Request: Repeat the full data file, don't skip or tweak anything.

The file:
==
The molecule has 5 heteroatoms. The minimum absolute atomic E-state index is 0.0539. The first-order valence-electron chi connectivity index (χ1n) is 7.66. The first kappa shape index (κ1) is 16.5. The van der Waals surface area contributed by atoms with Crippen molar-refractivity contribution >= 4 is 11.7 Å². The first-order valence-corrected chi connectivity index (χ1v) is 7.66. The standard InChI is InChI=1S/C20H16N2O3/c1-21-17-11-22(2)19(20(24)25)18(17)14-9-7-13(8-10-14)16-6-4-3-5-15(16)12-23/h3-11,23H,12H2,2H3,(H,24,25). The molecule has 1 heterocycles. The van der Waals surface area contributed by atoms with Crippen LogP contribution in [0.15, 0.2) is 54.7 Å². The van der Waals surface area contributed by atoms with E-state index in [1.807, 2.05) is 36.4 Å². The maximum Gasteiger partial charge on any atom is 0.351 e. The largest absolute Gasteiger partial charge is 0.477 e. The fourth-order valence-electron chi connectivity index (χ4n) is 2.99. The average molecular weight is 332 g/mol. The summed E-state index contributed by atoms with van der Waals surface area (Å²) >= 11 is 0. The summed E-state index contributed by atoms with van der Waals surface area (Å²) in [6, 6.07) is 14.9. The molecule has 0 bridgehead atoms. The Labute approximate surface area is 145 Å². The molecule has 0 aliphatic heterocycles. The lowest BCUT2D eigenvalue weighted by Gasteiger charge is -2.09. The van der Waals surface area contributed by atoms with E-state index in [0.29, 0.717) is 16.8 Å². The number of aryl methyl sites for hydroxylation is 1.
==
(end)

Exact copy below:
The molecule has 5 heteroatoms. The minimum absolute atomic E-state index is 0.0539. The first-order valence-electron chi connectivity index (χ1n) is 7.66. The first kappa shape index (κ1) is 16.5. The van der Waals surface area contributed by atoms with Crippen molar-refractivity contribution >= 4 is 11.7 Å². The first-order valence-corrected chi connectivity index (χ1v) is 7.66. The standard InChI is InChI=1S/C20H16N2O3/c1-21-17-11-22(2)19(20(24)25)18(17)14-9-7-13(8-10-14)16-6-4-3-5-15(16)12-23/h3-11,23H,12H2,2H3,(H,24,25). The molecule has 1 heterocycles. The van der Waals surface area contributed by atoms with Crippen LogP contribution in [0.15, 0.2) is 54.7 Å². The van der Waals surface area contributed by atoms with E-state index in [1.807, 2.05) is 36.4 Å². The maximum Gasteiger partial charge on any atom is 0.351 e. The largest absolute Gasteiger partial charge is 0.477 e. The fourth-order valence-electron chi connectivity index (χ4n) is 2.99. The average molecular weight is 332 g/mol. The summed E-state index contributed by atoms with van der Waals surface area (Å²) >= 11 is 0. The summed E-state index contributed by atoms with van der Waals surface area (Å²) in [6, 6.07) is 14.9. The molecule has 0 bridgehead atoms. The Labute approximate surface area is 145 Å². The molecule has 0 aliphatic heterocycles. The lowest BCUT2D eigenvalue weighted by Gasteiger charge is -2.09. The van der Waals surface area contributed by atoms with E-state index in [0.29, 0.717) is 16.8 Å². The number of aryl methyl sites for hydroxylation is 1.